With our growing population, consumption levels are slowly returning to pre-ban levels and may do so by the early 2020s unless further measures are introduced.

At the federal level, the Greens have long advocated for a national ban on single-use plastic bags by all states, and to ban microbeads.

We need to rule out waste-to energy processes, such as incineration

Burning waste is no better than burning dirty fossil fuels. It will not support our world-leading efforts to achieve zero net emissions by 2045 at the latest.

That’s why the ACT Greens will continue to encourage the Government to rule out incineration facilities for good.

Find out more by downloading our ‘Sustainable Zero Waste Future’ policy framework.


Continue to improve waste education

The Greens are working hard to improve waste education in the ACT.

We are especially pleased to have established ‘Actsmart’—the ACT’s one-stop-shop for sustainable programs and advice as a result of our 2008 Parliamentary Agreement.

Celebrating 10 years in 2019, Actsmart has helped countless people over the last decade lead more sustainable lifestyles.

This includes:

  • Supporting 12,000 households with energy assessments, education, draught proofing and energy efficient appliances and the newly added solar installations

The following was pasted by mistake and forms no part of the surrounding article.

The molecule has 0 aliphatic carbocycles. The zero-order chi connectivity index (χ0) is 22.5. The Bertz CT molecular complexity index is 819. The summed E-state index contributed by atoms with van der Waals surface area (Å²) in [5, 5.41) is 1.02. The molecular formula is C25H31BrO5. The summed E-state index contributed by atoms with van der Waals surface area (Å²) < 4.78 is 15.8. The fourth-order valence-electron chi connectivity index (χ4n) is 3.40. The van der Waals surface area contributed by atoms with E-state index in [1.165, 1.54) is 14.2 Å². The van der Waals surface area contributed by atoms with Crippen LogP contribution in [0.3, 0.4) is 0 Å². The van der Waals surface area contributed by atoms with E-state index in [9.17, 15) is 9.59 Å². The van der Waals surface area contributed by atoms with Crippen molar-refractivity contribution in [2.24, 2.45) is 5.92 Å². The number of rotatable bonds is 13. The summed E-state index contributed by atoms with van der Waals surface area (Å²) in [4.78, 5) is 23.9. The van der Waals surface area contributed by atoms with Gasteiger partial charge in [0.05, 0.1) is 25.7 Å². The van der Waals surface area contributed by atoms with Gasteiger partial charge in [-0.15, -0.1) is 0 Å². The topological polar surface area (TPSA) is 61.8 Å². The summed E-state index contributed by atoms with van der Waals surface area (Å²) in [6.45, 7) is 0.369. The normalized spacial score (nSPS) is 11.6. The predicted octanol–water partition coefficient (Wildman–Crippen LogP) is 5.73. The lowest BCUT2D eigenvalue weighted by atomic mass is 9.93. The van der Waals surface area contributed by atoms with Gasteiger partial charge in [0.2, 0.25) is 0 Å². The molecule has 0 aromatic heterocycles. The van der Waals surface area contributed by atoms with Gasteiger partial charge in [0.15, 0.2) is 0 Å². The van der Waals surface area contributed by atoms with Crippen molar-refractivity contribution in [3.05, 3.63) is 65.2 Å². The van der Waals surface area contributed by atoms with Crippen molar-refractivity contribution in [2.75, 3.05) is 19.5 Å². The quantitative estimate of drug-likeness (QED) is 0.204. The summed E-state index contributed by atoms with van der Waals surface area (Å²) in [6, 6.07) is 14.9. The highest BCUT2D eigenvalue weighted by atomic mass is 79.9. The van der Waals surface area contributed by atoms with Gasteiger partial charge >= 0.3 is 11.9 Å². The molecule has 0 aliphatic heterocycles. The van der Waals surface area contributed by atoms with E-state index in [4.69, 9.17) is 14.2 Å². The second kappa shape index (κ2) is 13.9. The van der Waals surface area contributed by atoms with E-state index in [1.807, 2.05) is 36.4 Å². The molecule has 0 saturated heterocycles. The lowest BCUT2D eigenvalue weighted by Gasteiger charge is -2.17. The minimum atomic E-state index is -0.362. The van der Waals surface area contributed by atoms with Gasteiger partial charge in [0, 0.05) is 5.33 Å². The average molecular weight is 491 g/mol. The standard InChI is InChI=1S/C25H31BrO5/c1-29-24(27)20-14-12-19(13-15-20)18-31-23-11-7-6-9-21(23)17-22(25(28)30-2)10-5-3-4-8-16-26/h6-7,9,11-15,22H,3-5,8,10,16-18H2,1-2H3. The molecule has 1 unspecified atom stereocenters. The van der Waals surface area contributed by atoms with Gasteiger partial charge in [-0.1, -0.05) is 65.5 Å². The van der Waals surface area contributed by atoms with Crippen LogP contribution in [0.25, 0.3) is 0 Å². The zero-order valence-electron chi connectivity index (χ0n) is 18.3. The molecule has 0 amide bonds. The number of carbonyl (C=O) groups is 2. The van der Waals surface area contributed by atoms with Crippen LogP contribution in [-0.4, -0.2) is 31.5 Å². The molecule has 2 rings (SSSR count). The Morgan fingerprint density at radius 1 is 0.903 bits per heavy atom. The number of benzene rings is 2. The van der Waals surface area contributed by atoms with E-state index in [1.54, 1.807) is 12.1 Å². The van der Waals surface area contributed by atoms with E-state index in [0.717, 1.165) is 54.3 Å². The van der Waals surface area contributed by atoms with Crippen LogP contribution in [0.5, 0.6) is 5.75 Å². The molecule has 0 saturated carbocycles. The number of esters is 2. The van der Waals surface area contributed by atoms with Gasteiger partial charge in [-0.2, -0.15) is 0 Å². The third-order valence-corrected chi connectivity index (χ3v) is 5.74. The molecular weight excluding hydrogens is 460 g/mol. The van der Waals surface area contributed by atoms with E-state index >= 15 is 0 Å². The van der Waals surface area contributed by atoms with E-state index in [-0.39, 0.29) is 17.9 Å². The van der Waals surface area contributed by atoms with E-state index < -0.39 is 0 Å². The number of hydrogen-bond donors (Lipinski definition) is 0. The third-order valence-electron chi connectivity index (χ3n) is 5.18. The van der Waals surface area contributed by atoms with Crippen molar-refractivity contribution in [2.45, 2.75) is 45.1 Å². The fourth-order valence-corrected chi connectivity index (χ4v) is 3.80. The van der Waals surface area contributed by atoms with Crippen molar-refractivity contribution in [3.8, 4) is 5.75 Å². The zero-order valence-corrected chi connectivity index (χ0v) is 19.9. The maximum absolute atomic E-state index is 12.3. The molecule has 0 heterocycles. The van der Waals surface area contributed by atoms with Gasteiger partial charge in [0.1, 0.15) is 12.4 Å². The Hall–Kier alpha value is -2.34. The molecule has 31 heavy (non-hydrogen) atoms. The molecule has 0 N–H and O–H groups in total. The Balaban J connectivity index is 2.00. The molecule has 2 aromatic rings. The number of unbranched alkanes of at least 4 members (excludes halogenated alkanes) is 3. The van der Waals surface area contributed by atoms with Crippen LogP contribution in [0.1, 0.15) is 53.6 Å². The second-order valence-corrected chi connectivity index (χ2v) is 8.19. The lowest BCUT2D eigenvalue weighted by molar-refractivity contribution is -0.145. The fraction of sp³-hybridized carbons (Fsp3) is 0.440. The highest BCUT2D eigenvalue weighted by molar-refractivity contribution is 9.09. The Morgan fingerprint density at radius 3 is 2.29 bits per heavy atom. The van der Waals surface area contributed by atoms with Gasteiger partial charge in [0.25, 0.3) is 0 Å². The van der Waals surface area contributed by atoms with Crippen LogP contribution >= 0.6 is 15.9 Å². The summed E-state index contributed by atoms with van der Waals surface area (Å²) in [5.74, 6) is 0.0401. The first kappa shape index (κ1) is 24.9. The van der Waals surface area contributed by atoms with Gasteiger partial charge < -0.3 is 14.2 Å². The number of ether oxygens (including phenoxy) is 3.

• Successfully installing  over 6000 water efficient toilets across Canberra homes
  • Establishing the Actsmart Business Energy and Water program, helping over 500 businesses save over $1 million in annual bills.
  • Celebrating the sustainable achievements of ACT schools, seeing more young Canberrans get actively involved in sustainability efforts and protecting our precious planet
  • Online tools such as the Eco Challenge have helped 4,000 Canberrans reduce their energy and emissions.

We’re working hard to continue waste education efforts in our community.

We need action at all levels of Government

That’s why our federal Greens counterparts are keeping up the fight for a comprehensive national waste strategy, and to ensure all states and territories achieve a nationally consistent approach when it comes to dealing with waste. Learn more about this here